Other retailers, like Kohl's, see significant competitive advantage in its loyalty program, which features a wallet built into the mobile app. Tests have shown that loyalty customers, almost 60 percent of who don't have Kohl's charge cards, made two extra trips to the store and spent an incremental $80 per year, Ratnakar Lavu, Kohl's executive vice president for digital technology, told The Wall Street Journal in December.
All the perks associated with mobile shopping apps are great for consumers, but there should be a centralized hub, such as Android Pay, where users can make all purchases and reap rewards benefits. Both Nordstrom and Kohl's works with major mobile payment carriers, but overall these big box retailers are in the minority. A June report found that 87 percent of small merchants still do not accept mobile payments.
"It's not working the way it should be working," Yee said. "There needs to be additional due diligence to integrate the systems."
Shoppers are wary as it is of their financial information being stolen. Given that mobile payments are a relatively new retail experience, we're even more cautious of connecting bank information to mobile apps and payment systems.
Mobile payment carriers use tokenization and fingerprint scanners over pins and passwords to authenticate payments. Tokenization requires the merchant and the issuer trade numbers that represent a person's real card number rather than the card number itself.
But most people don't understand exactly how their payments are authenticated, according to Jonathan Goodyear, founder and CEO of PlumReward.com.
"There's still this feeling of insecurity," Goodyear said. "Customers are always worried about their financial information, especially when there's a lot happening behind the scenes."
Some argue that tokenization and fingerprint scanning aren't enough to protect consumers, and that mobile payments must tie the identity of users to payments in other ways.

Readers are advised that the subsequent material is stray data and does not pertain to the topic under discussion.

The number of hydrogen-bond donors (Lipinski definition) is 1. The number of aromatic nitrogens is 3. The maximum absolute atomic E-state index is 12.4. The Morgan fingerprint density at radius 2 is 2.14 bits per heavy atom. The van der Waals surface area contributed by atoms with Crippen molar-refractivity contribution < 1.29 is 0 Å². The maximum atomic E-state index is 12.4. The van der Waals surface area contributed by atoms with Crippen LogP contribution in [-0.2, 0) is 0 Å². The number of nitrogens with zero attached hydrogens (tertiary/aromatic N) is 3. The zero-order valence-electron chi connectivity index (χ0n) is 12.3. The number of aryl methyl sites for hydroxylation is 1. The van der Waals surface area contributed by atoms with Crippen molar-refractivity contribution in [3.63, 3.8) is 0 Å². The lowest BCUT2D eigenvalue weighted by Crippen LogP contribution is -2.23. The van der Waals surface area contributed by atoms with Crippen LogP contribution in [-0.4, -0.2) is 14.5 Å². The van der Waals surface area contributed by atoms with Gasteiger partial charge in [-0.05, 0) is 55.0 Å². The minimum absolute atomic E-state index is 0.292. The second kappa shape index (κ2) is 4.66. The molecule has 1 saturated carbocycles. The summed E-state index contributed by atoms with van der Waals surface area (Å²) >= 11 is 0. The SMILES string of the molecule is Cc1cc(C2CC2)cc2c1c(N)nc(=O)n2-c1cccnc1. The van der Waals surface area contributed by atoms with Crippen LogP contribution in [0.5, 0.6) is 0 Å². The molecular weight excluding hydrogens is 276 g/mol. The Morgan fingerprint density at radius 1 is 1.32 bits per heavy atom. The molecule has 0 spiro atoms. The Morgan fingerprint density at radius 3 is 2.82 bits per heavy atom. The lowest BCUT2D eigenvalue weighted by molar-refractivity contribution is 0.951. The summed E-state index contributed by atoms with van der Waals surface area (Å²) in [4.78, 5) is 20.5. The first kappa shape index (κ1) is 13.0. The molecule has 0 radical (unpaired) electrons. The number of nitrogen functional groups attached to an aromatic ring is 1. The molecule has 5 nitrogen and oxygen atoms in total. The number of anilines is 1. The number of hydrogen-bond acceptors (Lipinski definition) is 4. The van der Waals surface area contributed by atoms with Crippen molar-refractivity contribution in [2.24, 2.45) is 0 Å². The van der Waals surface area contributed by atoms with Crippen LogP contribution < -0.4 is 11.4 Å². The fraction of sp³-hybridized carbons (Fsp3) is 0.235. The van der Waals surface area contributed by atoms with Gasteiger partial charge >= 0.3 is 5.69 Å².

"Features such as proximity to Wi-Fi locations, 3G location, GPS data and the number and type of applications on the device build a unique profile for each phone," Richard Moulds, former vice president of product management and strategy for Thales e-Security, wrote in Wired. "Although not a silver bullet, they can comprise a valuable resource in determining the likelihood of a fraudulent transaction."
Banks have vast experience handling consumer financial information electronically, and consumer trust is what allowed mobile banking to become popular. It remains to be seen whether smartphone makers will achieve that same level of trust to propel mobile payments.
"Retailers and mobile payment carriers recognize that concern and are putting a lot of effort to eliminate it," Yee said.
Ultimately, there needs to be more value in mobile payment systems across the board to compel shoppers to use them.
"The consumer needs to see that retailers' app is engaging and offers functionality and services beyond the norm, and the retailer needs real-time capabilities in terms of knowing the customer and servicing them," Yee said. "Once the consumer feels safe making payments and is engaged with the app, they'll be more likely to use it."